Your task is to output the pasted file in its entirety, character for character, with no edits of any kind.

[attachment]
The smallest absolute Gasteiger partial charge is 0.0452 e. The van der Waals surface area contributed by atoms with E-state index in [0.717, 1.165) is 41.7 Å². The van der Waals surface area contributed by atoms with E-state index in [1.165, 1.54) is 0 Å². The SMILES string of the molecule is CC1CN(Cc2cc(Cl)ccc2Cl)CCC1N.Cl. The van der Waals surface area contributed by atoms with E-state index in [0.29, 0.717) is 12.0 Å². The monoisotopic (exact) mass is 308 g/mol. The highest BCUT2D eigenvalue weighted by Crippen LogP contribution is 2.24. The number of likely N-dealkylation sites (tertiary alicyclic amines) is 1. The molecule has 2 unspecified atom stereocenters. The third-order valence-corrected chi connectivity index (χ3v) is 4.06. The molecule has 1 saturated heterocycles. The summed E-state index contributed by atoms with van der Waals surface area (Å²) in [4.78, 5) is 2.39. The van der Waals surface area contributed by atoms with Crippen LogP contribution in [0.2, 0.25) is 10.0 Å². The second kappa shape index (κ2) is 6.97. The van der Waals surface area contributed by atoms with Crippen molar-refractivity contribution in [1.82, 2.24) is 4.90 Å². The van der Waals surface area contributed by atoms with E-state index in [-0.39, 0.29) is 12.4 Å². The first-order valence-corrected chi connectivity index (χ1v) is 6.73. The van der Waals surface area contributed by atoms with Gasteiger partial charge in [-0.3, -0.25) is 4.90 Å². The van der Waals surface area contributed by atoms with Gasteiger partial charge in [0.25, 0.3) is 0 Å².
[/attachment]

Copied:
The smallest absolute Gasteiger partial charge is 0.0452 e. The van der Waals surface area contributed by atoms with E-state index in [0.717, 1.165) is 41.7 Å². The van der Waals surface area contributed by atoms with E-state index in [1.165, 1.54) is 0 Å². The SMILES string of the molecule is CC1CN(Cc2cc(Cl)ccc2Cl)CCC1N.Cl. The van der Waals surface area contributed by atoms with E-state index in [0.29, 0.717) is 12.0 Å². The monoisotopic (exact) mass is 308 g/mol. The highest BCUT2D eigenvalue weighted by Crippen LogP contribution is 2.24. The number of likely N-dealkylation sites (tertiary alicyclic amines) is 1. The molecule has 2 unspecified atom stereocenters. The third-order valence-corrected chi connectivity index (χ3v) is 4.06. The molecule has 1 saturated heterocycles. The summed E-state index contributed by atoms with van der Waals surface area (Å²) in [4.78, 5) is 2.39. The van der Waals surface area contributed by atoms with Crippen LogP contribution in [0.2, 0.25) is 10.0 Å². The second kappa shape index (κ2) is 6.97. The van der Waals surface area contributed by atoms with Crippen molar-refractivity contribution in [1.82, 2.24) is 4.90 Å². The van der Waals surface area contributed by atoms with E-state index in [-0.39, 0.29) is 12.4 Å². The first-order valence-corrected chi connectivity index (χ1v) is 6.73. The van der Waals surface area contributed by atoms with Gasteiger partial charge in [-0.3, -0.25) is 4.90 Å². The van der Waals surface area contributed by atoms with Gasteiger partial charge in [0.25, 0.3) is 0 Å².